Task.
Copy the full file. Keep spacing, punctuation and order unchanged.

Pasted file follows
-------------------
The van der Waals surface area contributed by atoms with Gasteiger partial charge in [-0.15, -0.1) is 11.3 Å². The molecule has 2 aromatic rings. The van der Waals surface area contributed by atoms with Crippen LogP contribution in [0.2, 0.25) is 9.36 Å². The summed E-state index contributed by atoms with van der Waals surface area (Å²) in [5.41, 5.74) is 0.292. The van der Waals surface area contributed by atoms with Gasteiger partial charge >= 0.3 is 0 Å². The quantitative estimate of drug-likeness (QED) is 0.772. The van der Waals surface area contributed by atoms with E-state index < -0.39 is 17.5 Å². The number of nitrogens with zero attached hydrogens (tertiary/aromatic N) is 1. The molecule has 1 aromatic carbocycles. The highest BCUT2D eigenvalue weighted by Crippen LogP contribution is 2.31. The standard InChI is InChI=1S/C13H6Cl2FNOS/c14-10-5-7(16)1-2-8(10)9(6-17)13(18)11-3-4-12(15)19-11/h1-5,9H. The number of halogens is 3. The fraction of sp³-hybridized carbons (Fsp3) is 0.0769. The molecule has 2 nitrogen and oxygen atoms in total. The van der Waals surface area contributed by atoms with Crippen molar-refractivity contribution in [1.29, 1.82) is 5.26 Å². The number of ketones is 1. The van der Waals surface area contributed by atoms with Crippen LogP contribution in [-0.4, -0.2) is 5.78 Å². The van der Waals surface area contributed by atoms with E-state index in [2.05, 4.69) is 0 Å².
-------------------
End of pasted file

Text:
The van der Waals surface area contributed by atoms with Gasteiger partial charge in [-0.15, -0.1) is 11.3 Å². The molecule has 2 aromatic rings. The van der Waals surface area contributed by atoms with Crippen LogP contribution in [0.2, 0.25) is 9.36 Å². The summed E-state index contributed by atoms with van der Waals surface area (Å²) in [5.41, 5.74) is 0.292. The van der Waals surface area contributed by atoms with Gasteiger partial charge >= 0.3 is 0 Å². The quantitative estimate of drug-likeness (QED) is 0.772. The van der Waals surface area contributed by atoms with E-state index < -0.39 is 17.5 Å². The number of nitrogens with zero attached hydrogens (tertiary/aromatic N) is 1. The molecule has 1 aromatic carbocycles. The highest BCUT2D eigenvalue weighted by Crippen LogP contribution is 2.31. The standard InChI is InChI=1S/C13H6Cl2FNOS/c14-10-5-7(16)1-2-8(10)9(6-17)13(18)11-3-4-12(15)19-11/h1-5,9H. The number of halogens is 3. The fraction of sp³-hybridized carbons (Fsp3) is 0.0769. The molecule has 2 nitrogen and oxygen atoms in total. The van der Waals surface area contributed by atoms with Crippen molar-refractivity contribution in [1.29, 1.82) is 5.26 Å². The number of ketones is 1. The van der Waals surface area contributed by atoms with Crippen LogP contribution in [-0.4, -0.2) is 5.78 Å². The van der Waals surface area contributed by atoms with E-state index in [2.05, 4.69) is 0 Å².